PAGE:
The morning air was cool and crisp as I hiked out to do maintenance on a trail. There was a lot of trimming to do. It had totally grown over and logs were crossing the way. Grapes were on the vines despite the persistent drought. Even persimmons grew and were falling on the trail. Red and purple hued berries colored bushes along the hillsides too. I didn’t know what the berries were and wondered what animals, if any, ate them. They looked tasty, but I wasn’t about to try them to find out. It was a pleasure to be doing what I enjoy, and after a long day, I headed back to the cabin to rest my feet.

While the sunshine outside was heating the afternoon air, I took up a book from the fireplace mantle. I don’t know who put the book there in the cabin, but I bet they, like me, once wondered about some wild food they saw. The title was Wild Harvest: An Outdoorsman’s Guide to Edible Wild Plants in North America.

Wild Harvest is a compelling introduction to finding and eating wild foods. There’s a large number of foods that can be collected from nature so it begins by limiting the scope of the book to plant types that are common across most of North America. The author then tells a rarely known history of how foraging can go bad. The American Ginseng trade brought the highly valuable wild edible to near extinction. It has not yet recovered from widespread over harvesting that occurred mostly between the late 1700’s and early 1900’s.

Most plants described within are ones that you may already be familiar with, but what can we do with them once we have them? Wild Harvest offers a delicious-sounding recipe for how to prepare various wild foods, along with simple descriptions for how to find choice wild edibles and when to harvest these delicious natural foods.

The book is organized into six chapters. Salads from Nature talks about raw leafy greens like mustard, watercress, and dandelion. Potherbs of the Wilds takes a look into the volume of flavors that add spice to staples like carrots, beans, and potatoes. Nature’s Starches outlines some wild alternatives to monotonous staples like potatoes and rice. The next chapter is Fruits of the Wilds which highlights some familiar trailside edibles like blueberries, raspberry, blackberries, and currents. Nature’s Nutty Snacks introduced me to beech tree nuts which are abundant in the woods nearby. And lastly, Plants to Stay Away From which delves into the toxic side of foraging for wild edibles, which the average haverster shouldn’t have any problems avoiding. All of the plant descriptions are accompanied by an illustration for easy identification.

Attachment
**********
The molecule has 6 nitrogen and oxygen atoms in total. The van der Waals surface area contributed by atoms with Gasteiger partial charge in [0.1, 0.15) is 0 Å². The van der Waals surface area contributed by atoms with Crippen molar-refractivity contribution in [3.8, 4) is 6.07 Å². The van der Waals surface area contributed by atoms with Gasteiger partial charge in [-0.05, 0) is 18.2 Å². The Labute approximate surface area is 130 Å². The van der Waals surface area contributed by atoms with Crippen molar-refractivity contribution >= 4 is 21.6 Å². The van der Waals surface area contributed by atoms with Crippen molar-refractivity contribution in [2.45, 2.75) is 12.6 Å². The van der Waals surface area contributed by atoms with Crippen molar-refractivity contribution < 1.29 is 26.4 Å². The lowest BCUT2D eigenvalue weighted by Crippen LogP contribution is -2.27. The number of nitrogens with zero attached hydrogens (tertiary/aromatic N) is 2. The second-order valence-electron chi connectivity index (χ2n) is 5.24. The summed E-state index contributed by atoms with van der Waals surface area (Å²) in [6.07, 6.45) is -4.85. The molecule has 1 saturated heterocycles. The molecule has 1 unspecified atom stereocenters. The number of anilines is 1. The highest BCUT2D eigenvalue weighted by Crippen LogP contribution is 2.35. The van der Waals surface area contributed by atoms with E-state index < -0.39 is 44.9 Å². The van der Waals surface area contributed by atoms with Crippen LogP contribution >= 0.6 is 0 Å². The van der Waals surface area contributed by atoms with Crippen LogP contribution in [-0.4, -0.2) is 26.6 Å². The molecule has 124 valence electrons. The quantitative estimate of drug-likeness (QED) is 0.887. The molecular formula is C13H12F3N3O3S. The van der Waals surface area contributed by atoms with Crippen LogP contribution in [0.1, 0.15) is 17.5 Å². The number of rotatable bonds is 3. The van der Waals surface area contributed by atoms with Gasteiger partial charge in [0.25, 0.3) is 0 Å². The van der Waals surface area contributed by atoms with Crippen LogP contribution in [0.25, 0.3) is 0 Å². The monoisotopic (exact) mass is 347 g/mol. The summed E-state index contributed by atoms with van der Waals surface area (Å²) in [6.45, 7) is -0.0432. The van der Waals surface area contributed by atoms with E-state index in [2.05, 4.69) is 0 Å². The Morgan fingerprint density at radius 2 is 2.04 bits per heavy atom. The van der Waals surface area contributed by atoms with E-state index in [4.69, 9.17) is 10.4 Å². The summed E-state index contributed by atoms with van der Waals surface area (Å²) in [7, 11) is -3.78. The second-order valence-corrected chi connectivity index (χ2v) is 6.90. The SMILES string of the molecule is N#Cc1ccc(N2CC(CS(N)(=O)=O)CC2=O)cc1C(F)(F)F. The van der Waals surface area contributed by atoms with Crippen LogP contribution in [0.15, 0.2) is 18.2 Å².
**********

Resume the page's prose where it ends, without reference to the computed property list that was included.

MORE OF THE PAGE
Harvesting healthy and delicious wild foods doesn’t require much. All a harvester needs is a knife and a basket to get started. What each of us prefers to eat comes with a little knowledge of the plant kingdom and exposure and experience. If you are hesitant to try wild foods, then a good way to begin foraging is on a guided hike with people who have experience. Wild edibles can be new and interesting tastes to enjoy on your next outdoor adventure–or bring them home to prepare like a chef.

These wild grapes, apples, and persimmons were delicious!

Here’s my new favorite recipe from Nature’s Nutty Snacks: “Everyone likes brownies, and they are made even better with wild beechnuts added. Melt 2 ounces of unsweetened chocolate with 1/4 cup of butter. remove from the heat and stir in one cup sugar, 2 unbeaten eggs, a dash of salt, 1/2 cup flour, 1 teaspoon vanilla, 3/4 cup chopped beechnuts, and 1/4 cup of dried currants. Spread this mixture into a greased, non-stick baking pan, and bake in a moderate open for about 1/2 hour. Be careful not to over bake. Cool and cut into squares.”

Wild Harvest: An Outdoorsman’s Guide to Edible Wild Plants in North America by Alyson Hart Knap, ISBN 0-919364-97-7

# Comments

  • Jeff Barber

    Sounds like a very interesting book. In fact I was just thinking I would like to learn more about wild edibles…

    A couple weeks ago I helped chaperone a Boy Scout trip and one of the adults seemed to know a lot about this stuff. He showed us you could eat the young leaves off Tulip Poplar trees and the leaves tasted like basil. He called it “pepper basil” and I imagine it could be used to season foods.

    I also recently came across a ridiculous looking fruit in the woods near my house and had to Google it. Apparently the fruit was from an “Osage Orange” tree and although it’s really not edible, it may be useful for other things like repelling insects. Either way, I wouldn’t want an Osage Orange to fall out of a tree and hit me on the heat–they’re enormous and dense!

    It’s truly amazing how bountiful nature is… if you know what you’re looking at.

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